Quick path to the Hall and a tough show to miss
Like the mail?
We now return, for a bit at least, to our regular schedule.
Now the debate about Yao Ming’s Hall of Fame credentials can begin in earnest.
Scott Howard-Cooper reports here that Chinese officials are going to nominate Yao as a “contributor” to the Hall as early as next year, bypassing the five-year waiting period for retired players.
Now, the “contributor” description is rather nebulous but I can’t think of a guy in the last decade who’s advanced the cause of basketball more globally than Yao. Yes, they played before in China – heck, Yao wasn’t even the first Chinese player in the NBA – but the boom the game experienced thanks solely to his stature cannot be understated.
No, it hasn’t translated into a flood of NBA-calibre, or even EuroLeague-calibre kids emerging from that country and I’m not sure it ever will.
But the game is the thing, for kids on playgrounds, old guys in gyms, people sitting and watching in the stands and Yao’s ascension to the top of the game did amazing things in China.
The way he handled it, as I said way back when news of his retirement first broke, was amazing. He did it with grace and style and class and that’s what Hall of Famers do.
You can debate the merits of his on-court career and where they put him in the Hall of Fame discussion – they probably don’t make him a selection – but for what he did for the game? No question.
Hope he gets in on the first ballot.
A standing O, a hitless debut, a loss.
Yeah, kind of a so-so debut for the TOD kid, eh?
But we’ll be there to chronicle the misadventures tonight, with the 21-year-old pitcher making his debut.
Join an IGBT? Think I remember how to do ‘em.
Today’s pet travel peeve?
Do people think luggage shrinks when it actually gets into a plane?
They must or why else would so many try to jam so many big bags into overhead bins when it’s obvious from simply looking at them that they don’t fit.
We’re coming out of Baltimore on Monday on one of those very tiny planes, a turbo-prop job that seats maybe 50. They have the gate-check service where you simply dump your bag at the end of the jetway when you board, get it at the bottom of the stairs when the flight’s over. Easy peasy. No luggage carousel, no time wasted, no chance for them to lose the bag (well, maybe not).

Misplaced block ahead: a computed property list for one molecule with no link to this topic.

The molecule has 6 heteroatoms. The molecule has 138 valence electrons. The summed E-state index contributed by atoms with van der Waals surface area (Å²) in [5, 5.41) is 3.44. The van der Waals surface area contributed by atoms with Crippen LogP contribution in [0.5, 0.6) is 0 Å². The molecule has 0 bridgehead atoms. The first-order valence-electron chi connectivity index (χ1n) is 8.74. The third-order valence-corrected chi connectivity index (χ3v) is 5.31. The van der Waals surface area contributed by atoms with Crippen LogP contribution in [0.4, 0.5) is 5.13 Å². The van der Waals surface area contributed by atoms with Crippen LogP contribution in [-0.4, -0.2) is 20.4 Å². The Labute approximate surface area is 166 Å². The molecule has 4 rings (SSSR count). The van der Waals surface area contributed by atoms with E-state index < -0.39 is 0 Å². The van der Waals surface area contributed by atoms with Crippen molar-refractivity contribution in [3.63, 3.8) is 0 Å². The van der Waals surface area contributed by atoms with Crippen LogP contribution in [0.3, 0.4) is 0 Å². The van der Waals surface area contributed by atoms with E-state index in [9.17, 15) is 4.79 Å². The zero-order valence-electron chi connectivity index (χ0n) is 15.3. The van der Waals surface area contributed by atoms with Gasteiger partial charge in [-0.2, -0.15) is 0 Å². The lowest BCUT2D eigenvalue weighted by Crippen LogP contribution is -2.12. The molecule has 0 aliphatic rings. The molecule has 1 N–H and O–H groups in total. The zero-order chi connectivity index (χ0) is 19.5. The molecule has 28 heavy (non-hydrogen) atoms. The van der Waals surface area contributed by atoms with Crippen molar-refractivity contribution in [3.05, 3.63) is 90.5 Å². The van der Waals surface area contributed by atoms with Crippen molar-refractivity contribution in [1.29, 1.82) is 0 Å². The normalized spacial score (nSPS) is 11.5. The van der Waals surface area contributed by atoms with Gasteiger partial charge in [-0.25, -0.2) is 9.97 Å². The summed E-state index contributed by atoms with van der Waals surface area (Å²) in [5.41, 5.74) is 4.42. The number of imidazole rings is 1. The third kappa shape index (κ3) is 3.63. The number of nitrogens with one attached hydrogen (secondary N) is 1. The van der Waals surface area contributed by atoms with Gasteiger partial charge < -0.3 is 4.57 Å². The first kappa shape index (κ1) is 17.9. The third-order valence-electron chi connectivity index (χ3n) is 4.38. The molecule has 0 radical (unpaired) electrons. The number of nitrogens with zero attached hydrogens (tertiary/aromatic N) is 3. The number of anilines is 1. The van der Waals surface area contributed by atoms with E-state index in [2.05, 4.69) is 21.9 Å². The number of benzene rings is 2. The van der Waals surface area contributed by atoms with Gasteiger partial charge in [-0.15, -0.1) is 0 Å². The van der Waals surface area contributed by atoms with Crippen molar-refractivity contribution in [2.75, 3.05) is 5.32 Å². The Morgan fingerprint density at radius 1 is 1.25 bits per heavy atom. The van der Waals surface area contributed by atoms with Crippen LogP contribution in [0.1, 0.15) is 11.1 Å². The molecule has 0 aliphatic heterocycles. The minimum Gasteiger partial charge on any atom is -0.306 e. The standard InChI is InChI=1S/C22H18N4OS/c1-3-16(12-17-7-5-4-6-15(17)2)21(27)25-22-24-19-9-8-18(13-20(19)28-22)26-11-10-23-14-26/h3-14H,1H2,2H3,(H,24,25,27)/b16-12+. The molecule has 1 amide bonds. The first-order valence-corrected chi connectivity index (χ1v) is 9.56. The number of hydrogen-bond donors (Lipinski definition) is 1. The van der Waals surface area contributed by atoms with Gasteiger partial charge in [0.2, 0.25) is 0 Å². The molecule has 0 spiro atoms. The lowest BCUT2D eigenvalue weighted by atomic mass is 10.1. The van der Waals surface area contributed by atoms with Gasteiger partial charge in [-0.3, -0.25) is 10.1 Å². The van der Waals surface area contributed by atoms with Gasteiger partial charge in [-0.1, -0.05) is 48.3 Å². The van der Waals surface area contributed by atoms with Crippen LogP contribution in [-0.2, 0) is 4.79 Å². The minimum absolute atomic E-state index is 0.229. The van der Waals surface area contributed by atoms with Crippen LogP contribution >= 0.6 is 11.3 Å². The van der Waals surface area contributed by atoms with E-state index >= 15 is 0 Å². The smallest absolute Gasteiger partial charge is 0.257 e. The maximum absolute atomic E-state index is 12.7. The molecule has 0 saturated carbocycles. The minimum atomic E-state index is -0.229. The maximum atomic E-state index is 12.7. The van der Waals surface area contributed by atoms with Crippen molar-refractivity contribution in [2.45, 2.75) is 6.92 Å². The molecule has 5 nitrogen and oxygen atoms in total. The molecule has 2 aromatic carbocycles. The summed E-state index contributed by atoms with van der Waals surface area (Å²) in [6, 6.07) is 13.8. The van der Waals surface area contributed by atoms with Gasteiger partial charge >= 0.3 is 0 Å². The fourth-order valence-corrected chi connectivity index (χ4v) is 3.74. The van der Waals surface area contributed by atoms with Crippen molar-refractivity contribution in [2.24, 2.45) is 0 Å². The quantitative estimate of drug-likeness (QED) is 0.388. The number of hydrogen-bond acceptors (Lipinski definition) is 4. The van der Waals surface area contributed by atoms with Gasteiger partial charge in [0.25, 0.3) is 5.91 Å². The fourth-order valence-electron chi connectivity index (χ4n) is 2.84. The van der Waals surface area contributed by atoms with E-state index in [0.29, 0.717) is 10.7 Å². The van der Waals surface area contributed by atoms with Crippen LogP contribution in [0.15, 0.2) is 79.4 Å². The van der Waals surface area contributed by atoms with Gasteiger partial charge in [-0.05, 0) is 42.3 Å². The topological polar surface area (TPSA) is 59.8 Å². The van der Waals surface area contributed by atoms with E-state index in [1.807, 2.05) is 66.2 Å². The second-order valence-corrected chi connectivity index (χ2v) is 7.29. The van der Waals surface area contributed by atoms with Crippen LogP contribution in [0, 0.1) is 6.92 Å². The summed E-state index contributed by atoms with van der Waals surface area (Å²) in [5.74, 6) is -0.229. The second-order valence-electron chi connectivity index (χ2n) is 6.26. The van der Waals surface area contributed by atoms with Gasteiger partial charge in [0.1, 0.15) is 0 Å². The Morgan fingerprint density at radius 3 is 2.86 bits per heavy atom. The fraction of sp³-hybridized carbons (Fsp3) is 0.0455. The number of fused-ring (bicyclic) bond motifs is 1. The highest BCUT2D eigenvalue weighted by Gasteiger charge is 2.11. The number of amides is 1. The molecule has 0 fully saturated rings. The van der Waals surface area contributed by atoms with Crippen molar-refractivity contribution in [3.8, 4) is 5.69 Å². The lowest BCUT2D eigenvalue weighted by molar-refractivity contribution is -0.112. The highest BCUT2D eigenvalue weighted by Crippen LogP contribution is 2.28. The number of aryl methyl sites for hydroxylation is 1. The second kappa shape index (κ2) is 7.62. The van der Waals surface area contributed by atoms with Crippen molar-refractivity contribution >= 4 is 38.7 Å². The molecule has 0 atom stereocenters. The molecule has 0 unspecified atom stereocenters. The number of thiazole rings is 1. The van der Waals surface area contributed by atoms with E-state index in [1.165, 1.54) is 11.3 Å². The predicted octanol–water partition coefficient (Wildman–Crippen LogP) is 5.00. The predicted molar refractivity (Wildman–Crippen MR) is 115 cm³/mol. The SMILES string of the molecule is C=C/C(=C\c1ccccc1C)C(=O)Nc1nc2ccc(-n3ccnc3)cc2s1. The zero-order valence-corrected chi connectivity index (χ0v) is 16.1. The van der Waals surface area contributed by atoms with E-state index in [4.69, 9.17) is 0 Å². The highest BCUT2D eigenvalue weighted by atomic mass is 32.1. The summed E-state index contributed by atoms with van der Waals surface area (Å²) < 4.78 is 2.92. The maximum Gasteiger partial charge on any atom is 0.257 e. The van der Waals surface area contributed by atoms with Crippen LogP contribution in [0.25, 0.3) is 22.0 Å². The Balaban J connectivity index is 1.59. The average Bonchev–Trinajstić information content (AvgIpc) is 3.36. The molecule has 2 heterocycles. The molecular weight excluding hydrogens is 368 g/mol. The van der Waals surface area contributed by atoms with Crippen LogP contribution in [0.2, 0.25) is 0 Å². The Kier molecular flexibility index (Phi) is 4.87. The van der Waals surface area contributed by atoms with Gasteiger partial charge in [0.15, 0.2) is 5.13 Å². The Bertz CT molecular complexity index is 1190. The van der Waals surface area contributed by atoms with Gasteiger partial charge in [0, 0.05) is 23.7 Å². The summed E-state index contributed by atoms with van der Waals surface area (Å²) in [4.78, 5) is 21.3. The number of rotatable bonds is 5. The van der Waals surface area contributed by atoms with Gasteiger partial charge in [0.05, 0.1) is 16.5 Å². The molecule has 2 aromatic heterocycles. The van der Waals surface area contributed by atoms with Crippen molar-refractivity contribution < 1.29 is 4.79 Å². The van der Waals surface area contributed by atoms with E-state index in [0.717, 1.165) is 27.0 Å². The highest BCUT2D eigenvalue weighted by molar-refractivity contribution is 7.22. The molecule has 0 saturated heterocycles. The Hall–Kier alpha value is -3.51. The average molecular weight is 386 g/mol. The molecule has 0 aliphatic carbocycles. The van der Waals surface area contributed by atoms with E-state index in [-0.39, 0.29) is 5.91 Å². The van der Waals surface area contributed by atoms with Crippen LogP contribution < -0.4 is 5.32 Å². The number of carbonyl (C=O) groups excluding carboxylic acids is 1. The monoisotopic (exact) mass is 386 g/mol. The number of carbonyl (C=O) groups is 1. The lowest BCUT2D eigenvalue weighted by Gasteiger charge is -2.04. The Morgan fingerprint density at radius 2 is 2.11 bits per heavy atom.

So why, oh, why do people try to jam stuff into a place it won’t fit, ticking off tired people standing in the aisle behind them?
Do they have something, you know, valuable they have to keep close? Like this?
Sometimes I have major issues with people.
So, we’re about three weeks from the biggest basketball event of the summer, EuroBasket over in Lithuania with two spots in the 2012 London Olympics on the line.
And for those who need a fix, I understand Lithuania’s playing an exhibition game somewhere today, we’ll get you some Jonas stuff for the morning.
Well, Five Guys at lunch, ribs at dinner, some newfangled thing to hook up to the TV and play games on?
Yeah, I think Super Son had a not bad day.
Too bad I had to jet down the QEW for the night (hello, Mick and Angelo’s, see you Friday) for some morning family stuff ‘cause I hear there was a pretty good show at Ontario Place the lad would have liked.
These guys. Well, these guys 20 or years removed from this one but still going strong.
Okay, sing along, folks.
One more shameless plug.
If you’re interested in seeing the national men’s basketball team in a rather intimate setting, you’ve got two shots this weekend, Saturday night at Ryerson, Sunday afternoon at McMaster.
Tickets are just $10 – the price point they should have all the time to try to pack the house – and if you go here, you can find out how to get them.
Oh, and the folks at Canada Basketball tell me they’ll try to get me a list of invitees today; we’ll see then who’s in and out.
This is the kind of guy Bob Elliott is, and if there’s a better man on Earth, I don’t know him.
Neil MacCarl covered baseball like a blanket for The Star forever, including the infancy of the Jays up until the ’92 World Series and was the first chapter chairman of the Baseball Writers Association of America for 15 years.
Neil passed away Friday, another giant of our industry gone, and the tributes poured in, as they should.
The best one didn’t come on the weekend.
Bob, who is every bit the giant of the industry as anyone has ever been in this country, took over from Neil as president of the BBWAA. Because Bob is man who appreciates tradition and respects those who paved the way more than anyone I know does, Bob refused to serve as president for more than 15 years.